Pienza and Montepulciano
Mid-way through our Italian hours and days, we’ll be visiting two towns that, in their different ways, are among the most lovely of Tuscan places: Pienza and Montepulciano. I make this claim even though I have visited neither town. I do so on good authority, though: UNESCO has declared Pienza a World Heritage Site and the surrounding Val d’Orcia a World Cultural Landscape. As for Montepulciano, Bonnie visited in 2008 and reports that it has charm galore.
Here’s a view of Pienza from the Val d’Orcia:
This old hill town was originally named Corsignano, but in the fifteenth century it was renamed and a portion of it rebuilt as an ideal Renaissance city square. This was done at the behest of the town’s most famous son, the diplomat and humanist poet Eneo Silvio Piccolomini (1405-64), who as Pope Pius II envisioned a site of architectural perfection that would be the center of religious and civic life. He renamed the town Pienza, or “Pius,” and commissioned the Florentine architect Bernardo Rossellino to design a complex of buildings, which comprise the first example of Renaissance town planning.
Here’s the plan, with the cathedral forming the central axis and centerpiece of the composition, and palaces flanking it at graceful angles to either side.
Even the well drawn on the plan remains in place, and as the Michelin Guide remarks, its asymmetrical placement amidst all the formality enhances the overall plan.
Here’s a wide-angle view of the complex, which I show even though it is distorted because it so clearly relates Rossellino’s set of buildings to the ideal city . . .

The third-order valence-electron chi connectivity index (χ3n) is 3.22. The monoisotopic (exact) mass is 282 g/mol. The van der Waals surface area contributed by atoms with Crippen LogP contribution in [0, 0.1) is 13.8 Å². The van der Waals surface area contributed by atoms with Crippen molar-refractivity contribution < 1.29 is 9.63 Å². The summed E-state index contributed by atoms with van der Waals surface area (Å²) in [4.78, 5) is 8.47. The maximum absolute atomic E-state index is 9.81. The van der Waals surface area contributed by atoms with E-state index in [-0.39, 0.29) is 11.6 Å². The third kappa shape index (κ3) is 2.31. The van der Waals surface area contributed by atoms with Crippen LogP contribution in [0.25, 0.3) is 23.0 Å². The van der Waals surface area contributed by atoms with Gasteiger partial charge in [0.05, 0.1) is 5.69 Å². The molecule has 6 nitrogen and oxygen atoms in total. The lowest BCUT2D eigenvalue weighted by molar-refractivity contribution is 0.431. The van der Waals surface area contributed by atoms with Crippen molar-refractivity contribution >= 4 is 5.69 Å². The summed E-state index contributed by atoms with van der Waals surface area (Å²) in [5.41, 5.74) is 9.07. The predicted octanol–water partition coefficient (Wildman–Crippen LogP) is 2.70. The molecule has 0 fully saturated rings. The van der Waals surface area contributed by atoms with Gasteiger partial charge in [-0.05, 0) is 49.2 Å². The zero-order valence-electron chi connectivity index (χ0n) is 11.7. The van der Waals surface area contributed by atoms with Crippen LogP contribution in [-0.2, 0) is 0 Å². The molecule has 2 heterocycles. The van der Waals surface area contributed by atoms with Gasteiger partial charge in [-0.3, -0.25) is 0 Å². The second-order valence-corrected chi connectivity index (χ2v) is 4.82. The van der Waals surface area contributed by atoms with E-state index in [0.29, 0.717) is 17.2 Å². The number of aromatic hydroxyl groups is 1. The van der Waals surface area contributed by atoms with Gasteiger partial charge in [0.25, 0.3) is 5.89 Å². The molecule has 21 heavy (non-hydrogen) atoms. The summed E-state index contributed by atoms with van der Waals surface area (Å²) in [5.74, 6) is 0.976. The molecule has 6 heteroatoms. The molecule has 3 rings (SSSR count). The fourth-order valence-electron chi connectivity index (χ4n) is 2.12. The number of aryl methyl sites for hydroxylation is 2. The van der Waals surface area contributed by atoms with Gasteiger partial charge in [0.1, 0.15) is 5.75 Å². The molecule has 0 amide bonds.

. . . as envisioned by the Humanist architect Leonbattista Alberti:
Entitled The Ideal City (c. 1470), this painting is in the collection of National Gallery of the Marche at Urbino. That’s a long way from Tuscany, but I show it here because it embodies the same ideas of symmetry, order, and balanced architectural forms that the pope envisioned for Pienza. The painting may actually be by Alberti (attribution is uncertain); whoever painted it was closely following Alberti’s ideas about the ideal Renaissance city–rationally designed with spacious plazas between buildings. The jumbled, irregular architecture of medieval towns should be replaced by a new sense of clarity and organization, Alberti argued. Pope Pius II apparently agreed, and he hired Alberti’s pupil, Rossellino, to design a new center for the town he called “Pius.”
After lunch, we head on to Montepulciano . . .
. . . famous for its wine, food, architectural heritage, and shops. In 2008, Bonnie was particularly taken by the store decorated with painted shoes:
Will these still be there? Hard to know, but Italy does have a flair for stylishly accenting its historic infrastructure with contemporary touches.
From 1390, Montepulciano was a loyal ally (and later possession) of Florence, with the result that the Florentine architect Antonio da Sangallo the Elder designed a number of buildings there. One of them is the Palazzo Communale . . . ,
which echoes the Palazzo Vecchio in Florence.
We will be exploring Montepulciano on our own, without a guide, for a couple of hours, and then are scheduled to visit another structure designed by Sangallo, the Temple of San Biagio on the outskirts of town:
A website says this about it: “The travertine church of San Biagio, outside the city, in the countryside, is characterized by a beautiful dome. It is one of the most significance Renaissance works and masterpiece of Antonio da Sangallo the Elder.” It does look lovely–a central-plan church of beautifully proportioned shapes. Here’s another view of San Biagio, which was built in the period 1518-1545:
Though it stands by itself amid trees, its contained geometry and compact forms would allow it to fit in nicely with other structures in Alberti’s Ideal City.
With Sangallo’s lovely structure in mind, we’ll cruise back to Cortona for a nice dinner at our Hotel San Luca. Yes, I’m beginning to dream about Italian cuisine and vino!